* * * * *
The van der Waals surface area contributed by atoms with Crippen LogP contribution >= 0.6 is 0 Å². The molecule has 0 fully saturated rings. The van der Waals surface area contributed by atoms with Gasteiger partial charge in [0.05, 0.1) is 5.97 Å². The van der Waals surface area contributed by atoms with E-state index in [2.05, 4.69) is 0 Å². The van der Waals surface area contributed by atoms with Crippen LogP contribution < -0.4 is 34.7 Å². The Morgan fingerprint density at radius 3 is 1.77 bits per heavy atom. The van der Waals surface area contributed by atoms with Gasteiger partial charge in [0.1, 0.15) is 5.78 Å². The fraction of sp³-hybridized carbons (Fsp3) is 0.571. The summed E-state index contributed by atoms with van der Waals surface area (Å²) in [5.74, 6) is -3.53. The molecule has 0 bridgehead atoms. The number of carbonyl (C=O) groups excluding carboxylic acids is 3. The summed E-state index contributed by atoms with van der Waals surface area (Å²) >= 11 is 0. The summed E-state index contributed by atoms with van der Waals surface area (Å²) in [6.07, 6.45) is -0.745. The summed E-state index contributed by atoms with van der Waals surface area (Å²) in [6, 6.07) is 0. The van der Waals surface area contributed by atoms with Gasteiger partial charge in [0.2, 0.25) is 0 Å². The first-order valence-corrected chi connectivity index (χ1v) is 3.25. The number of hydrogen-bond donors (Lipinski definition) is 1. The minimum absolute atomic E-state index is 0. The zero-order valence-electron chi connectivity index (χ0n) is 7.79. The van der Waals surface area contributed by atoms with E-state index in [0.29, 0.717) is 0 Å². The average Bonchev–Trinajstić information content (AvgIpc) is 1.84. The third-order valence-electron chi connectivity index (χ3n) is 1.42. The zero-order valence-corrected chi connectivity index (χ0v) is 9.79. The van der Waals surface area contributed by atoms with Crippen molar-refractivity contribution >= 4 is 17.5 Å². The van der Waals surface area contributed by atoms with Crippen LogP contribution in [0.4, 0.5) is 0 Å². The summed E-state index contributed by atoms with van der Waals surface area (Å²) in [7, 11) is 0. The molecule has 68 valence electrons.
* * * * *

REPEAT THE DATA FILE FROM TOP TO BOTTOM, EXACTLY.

The van der Waals surface area contributed by atoms with Crippen LogP contribution >= 0.6 is 0 Å². The molecule has 0 fully saturated rings. The van der Waals surface area contributed by atoms with Gasteiger partial charge in [0.05, 0.1) is 5.97 Å². The van der Waals surface area contributed by atoms with E-state index in [2.05, 4.69) is 0 Å². The van der Waals surface area contributed by atoms with Crippen LogP contribution < -0.4 is 34.7 Å². The Morgan fingerprint density at radius 3 is 1.77 bits per heavy atom. The van der Waals surface area contributed by atoms with Gasteiger partial charge in [0.1, 0.15) is 5.78 Å². The fraction of sp³-hybridized carbons (Fsp3) is 0.571. The summed E-state index contributed by atoms with van der Waals surface area (Å²) in [5.74, 6) is -3.53. The molecule has 0 bridgehead atoms. The number of carbonyl (C=O) groups excluding carboxylic acids is 3. The summed E-state index contributed by atoms with van der Waals surface area (Å²) >= 11 is 0. The summed E-state index contributed by atoms with van der Waals surface area (Å²) in [6.07, 6.45) is -0.745. The summed E-state index contributed by atoms with van der Waals surface area (Å²) in [6, 6.07) is 0. The van der Waals surface area contributed by atoms with Gasteiger partial charge in [0.2, 0.25) is 0 Å². The first-order valence-corrected chi connectivity index (χ1v) is 3.25. The number of hydrogen-bond donors (Lipinski definition) is 1. The minimum absolute atomic E-state index is 0. The zero-order valence-electron chi connectivity index (χ0n) is 7.79. The van der Waals surface area contributed by atoms with E-state index in [0.29, 0.717) is 0 Å². The average Bonchev–Trinajstić information content (AvgIpc) is 1.84. The third-order valence-electron chi connectivity index (χ3n) is 1.42. The zero-order valence-corrected chi connectivity index (χ0v) is 9.79. The van der Waals surface area contributed by atoms with Crippen molar-refractivity contribution >= 4 is 17.5 Å². The van der Waals surface area contributed by atoms with Crippen LogP contribution in [0.4, 0.5) is 0 Å². The summed E-state index contributed by atoms with van der Waals surface area (Å²) in [7, 11) is 0. The molecule has 68 valence electrons.